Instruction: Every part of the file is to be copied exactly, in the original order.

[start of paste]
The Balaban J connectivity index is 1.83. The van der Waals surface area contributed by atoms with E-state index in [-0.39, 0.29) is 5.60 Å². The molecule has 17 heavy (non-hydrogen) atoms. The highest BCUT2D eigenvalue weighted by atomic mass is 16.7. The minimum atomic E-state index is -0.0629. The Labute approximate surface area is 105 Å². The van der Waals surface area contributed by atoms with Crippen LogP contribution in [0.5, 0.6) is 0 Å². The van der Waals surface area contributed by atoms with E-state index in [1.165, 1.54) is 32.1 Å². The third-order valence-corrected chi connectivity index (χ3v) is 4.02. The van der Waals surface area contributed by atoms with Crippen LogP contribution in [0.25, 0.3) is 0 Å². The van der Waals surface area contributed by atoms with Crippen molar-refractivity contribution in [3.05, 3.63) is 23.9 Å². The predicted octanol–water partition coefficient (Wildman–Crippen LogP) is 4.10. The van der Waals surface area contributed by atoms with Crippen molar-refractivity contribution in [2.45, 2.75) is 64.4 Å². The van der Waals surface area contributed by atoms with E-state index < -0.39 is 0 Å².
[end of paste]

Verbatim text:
The Balaban J connectivity index is 1.83. The van der Waals surface area contributed by atoms with E-state index in [-0.39, 0.29) is 5.60 Å². The molecule has 17 heavy (non-hydrogen) atoms. The highest BCUT2D eigenvalue weighted by atomic mass is 16.7. The minimum atomic E-state index is -0.0629. The Labute approximate surface area is 105 Å². The van der Waals surface area contributed by atoms with Crippen LogP contribution in [0.5, 0.6) is 0 Å². The van der Waals surface area contributed by atoms with E-state index in [1.165, 1.54) is 32.1 Å². The third-order valence-corrected chi connectivity index (χ3v) is 4.02. The van der Waals surface area contributed by atoms with Crippen LogP contribution in [0.25, 0.3) is 0 Å². The van der Waals surface area contributed by atoms with Crippen molar-refractivity contribution in [3.05, 3.63) is 23.9 Å². The predicted octanol–water partition coefficient (Wildman–Crippen LogP) is 4.10. The van der Waals surface area contributed by atoms with Crippen molar-refractivity contribution in [2.45, 2.75) is 64.4 Å². The van der Waals surface area contributed by atoms with E-state index < -0.39 is 0 Å².